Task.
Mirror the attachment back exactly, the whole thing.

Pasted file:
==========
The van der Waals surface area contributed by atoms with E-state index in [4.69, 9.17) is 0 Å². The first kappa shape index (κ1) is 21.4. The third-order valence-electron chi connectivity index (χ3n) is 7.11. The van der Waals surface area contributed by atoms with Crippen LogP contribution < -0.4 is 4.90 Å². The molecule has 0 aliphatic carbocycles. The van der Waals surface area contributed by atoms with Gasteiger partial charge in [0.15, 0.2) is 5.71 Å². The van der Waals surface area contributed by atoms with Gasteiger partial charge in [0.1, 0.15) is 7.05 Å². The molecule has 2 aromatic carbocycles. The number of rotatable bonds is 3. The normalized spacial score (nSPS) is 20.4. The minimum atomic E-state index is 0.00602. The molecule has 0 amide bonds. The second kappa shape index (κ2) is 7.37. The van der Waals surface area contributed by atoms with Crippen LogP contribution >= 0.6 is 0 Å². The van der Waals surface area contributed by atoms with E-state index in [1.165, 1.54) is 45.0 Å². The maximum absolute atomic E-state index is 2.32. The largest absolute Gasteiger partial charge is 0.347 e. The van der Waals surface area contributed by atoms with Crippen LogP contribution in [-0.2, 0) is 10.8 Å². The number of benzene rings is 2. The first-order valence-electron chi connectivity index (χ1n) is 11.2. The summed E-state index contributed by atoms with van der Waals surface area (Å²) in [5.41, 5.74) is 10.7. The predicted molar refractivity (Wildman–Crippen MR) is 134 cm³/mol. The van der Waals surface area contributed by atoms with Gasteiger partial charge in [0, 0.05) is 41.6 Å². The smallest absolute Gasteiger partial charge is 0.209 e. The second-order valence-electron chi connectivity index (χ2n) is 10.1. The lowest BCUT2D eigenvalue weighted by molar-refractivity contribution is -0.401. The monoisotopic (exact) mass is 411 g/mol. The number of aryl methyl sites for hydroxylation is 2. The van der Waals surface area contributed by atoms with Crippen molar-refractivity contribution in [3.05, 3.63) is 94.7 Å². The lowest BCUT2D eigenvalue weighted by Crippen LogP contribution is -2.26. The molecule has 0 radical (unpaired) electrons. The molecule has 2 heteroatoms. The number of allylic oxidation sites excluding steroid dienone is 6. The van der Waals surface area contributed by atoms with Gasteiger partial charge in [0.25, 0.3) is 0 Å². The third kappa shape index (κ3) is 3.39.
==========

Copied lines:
The van der Waals surface area contributed by atoms with E-state index in [4.69, 9.17) is 0 Å². The first kappa shape index (κ1) is 21.4. The third-order valence-electron chi connectivity index (χ3n) is 7.11. The van der Waals surface area contributed by atoms with Crippen LogP contribution < -0.4 is 4.90 Å². The molecule has 0 aliphatic carbocycles. The van der Waals surface area contributed by atoms with Gasteiger partial charge in [0.15, 0.2) is 5.71 Å². The van der Waals surface area contributed by atoms with Gasteiger partial charge in [0.1, 0.15) is 7.05 Å². The molecule has 2 aromatic carbocycles. The number of rotatable bonds is 3. The normalized spacial score (nSPS) is 20.4. The minimum atomic E-state index is 0.00602. The molecule has 0 amide bonds. The second kappa shape index (κ2) is 7.37. The van der Waals surface area contributed by atoms with Crippen LogP contribution >= 0.6 is 0 Å². The van der Waals surface area contributed by atoms with E-state index in [1.165, 1.54) is 45.0 Å². The maximum absolute atomic E-state index is 2.32. The largest absolute Gasteiger partial charge is 0.347 e. The van der Waals surface area contributed by atoms with Crippen LogP contribution in [-0.2, 0) is 10.8 Å². The number of benzene rings is 2. The first-order valence-electron chi connectivity index (χ1n) is 11.2. The summed E-state index contributed by atoms with van der Waals surface area (Å²) in [5.41, 5.74) is 10.7. The predicted molar refractivity (Wildman–Crippen MR) is 134 cm³/mol. The van der Waals surface area contributed by atoms with Gasteiger partial charge in [0, 0.05) is 41.6 Å². The smallest absolute Gasteiger partial charge is 0.209 e. The second-order valence-electron chi connectivity index (χ2n) is 10.1. The lowest BCUT2D eigenvalue weighted by molar-refractivity contribution is -0.401. The monoisotopic (exact) mass is 411 g/mol. The number of aryl methyl sites for hydroxylation is 2. The van der Waals surface area contributed by atoms with Crippen molar-refractivity contribution in [3.05, 3.63) is 94.7 Å². The lowest BCUT2D eigenvalue weighted by Crippen LogP contribution is -2.26. The molecule has 0 radical (unpaired) electrons. The molecule has 2 heteroatoms. The number of allylic oxidation sites excluding steroid dienone is 6. The van der Waals surface area contributed by atoms with Gasteiger partial charge in [0.25, 0.3) is 0 Å². The third kappa shape index (κ3) is 3.39.